Looking towards the West
AT dinner the other day, the conversation turned to Gujarat. Which isn't surprising because at breakfast, lunch or dinner and at all the times in-between, every conversation turns to Gujarat.
The lady I was talking to is a very well-known writer and a Hindu. But that's not how I have seen her for so many years; I have thought of her until now as a strikingly attractive woman with attitude, brains and conversation. But times like the present bring out the labelling equipment and people fall into this narrow compartment or that.
"Isn't it about time," she was saying, "that we stopped being pseudo-secularists?"
"Of course," I said, "we should be real secularists."
But that's not what she meant at all. She was saying that we should accept the reality, which is that India is a Hindu state. "So be up front about it," she said. "Let's call ourselves a Hindu state."
This isn't often said. It is hinted at, implied. And those who slip in this thought between the lines for you to read, always then refer to the countries which are our neighbours, and those further afield which are our neighbour's neighbours. Aren't they pretty clear about their identity? Don't they call themselves Islamic countries?
They do, of course. But when you think about it, that's neither here nor there. Why? For two main reasons.
The first is demographic. How many Islamic countries have minorities which are as substantial as ours? There are over 120 million Muslims in India, which is more than in any country except for Indonesia. In fact, that's more than the population of a substantial number of countries. Even Christians in India, supposedly a small minority, add up to 25 million, which is a country in itself.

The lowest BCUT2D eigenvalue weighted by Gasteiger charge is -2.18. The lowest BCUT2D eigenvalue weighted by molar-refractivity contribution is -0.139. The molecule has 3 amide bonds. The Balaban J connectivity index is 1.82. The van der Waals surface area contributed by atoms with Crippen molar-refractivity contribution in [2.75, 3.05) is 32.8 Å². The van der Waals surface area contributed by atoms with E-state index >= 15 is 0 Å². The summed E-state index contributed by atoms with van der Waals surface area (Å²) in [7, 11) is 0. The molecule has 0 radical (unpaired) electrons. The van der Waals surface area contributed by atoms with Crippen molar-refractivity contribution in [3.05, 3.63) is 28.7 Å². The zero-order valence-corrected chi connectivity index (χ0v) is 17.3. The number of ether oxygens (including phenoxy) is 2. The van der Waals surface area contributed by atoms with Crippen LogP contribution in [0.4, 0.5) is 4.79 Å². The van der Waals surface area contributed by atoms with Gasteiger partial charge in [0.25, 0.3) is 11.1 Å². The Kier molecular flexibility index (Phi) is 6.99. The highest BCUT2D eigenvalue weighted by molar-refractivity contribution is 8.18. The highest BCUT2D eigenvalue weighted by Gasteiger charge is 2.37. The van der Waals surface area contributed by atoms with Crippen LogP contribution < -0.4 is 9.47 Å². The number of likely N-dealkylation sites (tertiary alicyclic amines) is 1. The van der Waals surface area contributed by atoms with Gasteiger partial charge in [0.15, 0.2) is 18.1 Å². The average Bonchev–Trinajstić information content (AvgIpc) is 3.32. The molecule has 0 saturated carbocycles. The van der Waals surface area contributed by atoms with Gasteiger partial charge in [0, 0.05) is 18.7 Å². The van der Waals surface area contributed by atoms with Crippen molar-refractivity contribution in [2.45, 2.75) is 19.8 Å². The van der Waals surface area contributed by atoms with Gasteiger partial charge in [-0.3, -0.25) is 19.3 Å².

The second reason has to do with the standards we set ourselves. Should we call ourselves a Hindu nation because some countries call themselves Islamic? In other words, should we aspire to be like them?
Isn't that lowering our sights? Many Islamic countries are feudal, many are tribal, many are despotic and not too many are democratic. A substantial number of them are backward, not just in their outlook but also in important fields like education and in the treatment of women. Many are culturally underdeveloped and often have a poor cultural heritage. So why should we aim to be like them?
We should, instead be looking at countries which are more advanced democracies: How do they integrate their minorities? How do they cope with the inevitable tensions that arise in a multi-cultural, multi-ethnic and multi-religious society?
One possible example is the United States. It has two substantial minorities in African-Americans and Hispanics. The problem there may not be of religion but of race and colour but it's still a majority-minority conflict-and-perception problem. The Black population, particularly, has suffered terrible discrimination and still does so in parts of the American South. But starting with the presidency of John F. Kennedy, there has been a concentrated, official effort to end discrimination. This has taken the shape of affirmative action in every conceivable field, particularly education and employment. The process may seem slow (think of the speeches at this year's Oscars), but Kennedy's presidency is, after all, only 40 years old.
What is particularly relevant to us about the U.S. experience is that our own countrymen have an increasingly important presence there. And that presence has become prominent because America does not allow discrimination. England is an even better example, because Indians have reached the top positions in a truly multi-cultural society. These are the models for us to emulate. They will serve our self-interest too, because as both the U.S. and the United Kingdom have experienced, a multi-cultural mix results in livelier and quicker development for the countries themselves.
On the other hand, suppose we do go back to the first proposition. That India declares itself a Hindu state. What will that achieve? Will that be a solution to our problems?
The writer is a noted journalist, media critic and writer.
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